5. Layer your clothes. Planes waiting to take off can get stiflingly hot, but those little air blowers always seem too chilly. Temps in airports can range from tropical to Antarctic. Be prepared by layering from a tank top to a long-sleeved shirt to a cozy sweater or light jacket. And don’t forget comfortable shoes for sprinting between terminals. Stash lightweight flip-flops in your bag for later; airports demand practical footwear.

6. Consider the hoodie. Wouldn’t it be great to have a private space in that cramped coach seat? A hoodie can replicate that magical escape. Just pull up the hood — preferably over noise-cancelling headphones (see tip # 13) — for a little extra warmth, quiet and darkness. You’ll feel like you’re in your own private room, if only until drink service.

7. Request a special meal. Whether you’re vegetarian, observe kosher, have allergies or none of the above, requesting a special meal will get you served first and avoid that over-salty mystery food airlines are famous for. These designated meals also tend to be fresher and tastier, as they are often prepared in smaller batches.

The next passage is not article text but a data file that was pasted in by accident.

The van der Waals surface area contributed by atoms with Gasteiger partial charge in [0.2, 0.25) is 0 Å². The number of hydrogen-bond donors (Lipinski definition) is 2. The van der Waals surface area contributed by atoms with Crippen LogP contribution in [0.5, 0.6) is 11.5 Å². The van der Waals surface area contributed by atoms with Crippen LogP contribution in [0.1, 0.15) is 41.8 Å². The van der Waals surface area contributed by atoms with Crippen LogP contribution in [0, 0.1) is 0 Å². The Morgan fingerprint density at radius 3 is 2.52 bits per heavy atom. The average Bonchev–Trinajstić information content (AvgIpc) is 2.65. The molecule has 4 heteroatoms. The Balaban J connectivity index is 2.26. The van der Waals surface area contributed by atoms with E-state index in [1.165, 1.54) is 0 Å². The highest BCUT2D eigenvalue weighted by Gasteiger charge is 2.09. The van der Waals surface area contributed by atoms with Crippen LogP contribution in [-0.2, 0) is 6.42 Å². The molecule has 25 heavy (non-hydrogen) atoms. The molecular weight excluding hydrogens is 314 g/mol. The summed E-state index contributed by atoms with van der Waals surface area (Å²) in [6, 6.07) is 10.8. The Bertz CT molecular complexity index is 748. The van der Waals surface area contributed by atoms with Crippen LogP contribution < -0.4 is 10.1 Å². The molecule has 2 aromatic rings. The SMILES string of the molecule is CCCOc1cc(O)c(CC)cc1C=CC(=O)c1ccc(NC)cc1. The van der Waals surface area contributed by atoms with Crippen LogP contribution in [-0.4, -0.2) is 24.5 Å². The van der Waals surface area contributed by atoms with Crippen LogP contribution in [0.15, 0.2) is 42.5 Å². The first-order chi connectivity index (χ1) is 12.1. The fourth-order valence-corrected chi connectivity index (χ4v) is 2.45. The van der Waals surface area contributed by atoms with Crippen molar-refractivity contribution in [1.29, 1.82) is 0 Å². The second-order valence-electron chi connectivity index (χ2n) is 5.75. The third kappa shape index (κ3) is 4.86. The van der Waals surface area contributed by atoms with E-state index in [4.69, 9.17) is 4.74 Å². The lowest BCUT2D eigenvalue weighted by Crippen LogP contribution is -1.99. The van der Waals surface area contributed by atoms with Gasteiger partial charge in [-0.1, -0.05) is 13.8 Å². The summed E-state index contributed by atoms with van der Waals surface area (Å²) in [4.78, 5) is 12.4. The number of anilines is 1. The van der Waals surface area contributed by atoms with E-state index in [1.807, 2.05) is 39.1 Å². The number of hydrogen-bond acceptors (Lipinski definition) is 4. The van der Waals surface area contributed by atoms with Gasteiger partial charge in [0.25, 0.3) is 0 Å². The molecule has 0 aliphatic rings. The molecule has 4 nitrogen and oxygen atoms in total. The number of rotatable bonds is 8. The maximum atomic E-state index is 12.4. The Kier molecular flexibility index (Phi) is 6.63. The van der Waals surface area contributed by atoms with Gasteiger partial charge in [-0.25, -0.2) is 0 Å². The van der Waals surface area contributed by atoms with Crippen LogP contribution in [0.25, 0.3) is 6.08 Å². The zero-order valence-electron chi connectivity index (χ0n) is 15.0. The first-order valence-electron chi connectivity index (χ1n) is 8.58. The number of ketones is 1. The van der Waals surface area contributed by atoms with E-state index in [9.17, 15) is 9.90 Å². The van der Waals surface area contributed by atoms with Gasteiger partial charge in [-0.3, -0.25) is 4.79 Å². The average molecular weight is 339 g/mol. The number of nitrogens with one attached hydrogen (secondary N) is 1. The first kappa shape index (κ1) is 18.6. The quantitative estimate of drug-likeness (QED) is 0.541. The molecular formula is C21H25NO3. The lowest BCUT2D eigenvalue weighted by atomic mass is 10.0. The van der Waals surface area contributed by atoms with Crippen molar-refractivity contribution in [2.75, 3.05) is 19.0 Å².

Another option is to bring your own food, purchased in the airport (see tip #13 again). Most terminals include at least a few healthy choices, like fresh salads, fruit or wraps. Just avoid anything fried or overly spicy so the aroma doesn’t overwhelm your seatmates, and wait to eat at the same time as everyone else. You don’t want to make hungry, jealous enemies of those you’ll be stuck with for four hours or more.

At the airport:

8. Give in to being powerless. As soon as you set foot in that airport, simply accept that you are no longer in control. Lines will be long, planes will arrive and leave on their own mysterious schedules, babies will cry and other travelers will have no idea what they are doing. Once you give up the idea that you can change any of that, you’ll feel calmer, and your entire experience will seem more pleasant.

Accessing your inner patience may take a little practice, but the stress-reducing benefits of letting go are undeniable. This is not to say that you shouldn’t pay attention to gate changes and security concerns, but freaking out over flight delays or clumsy strangers does no one any good.  It’s truly amazing what an attitude adjustment can accomplish.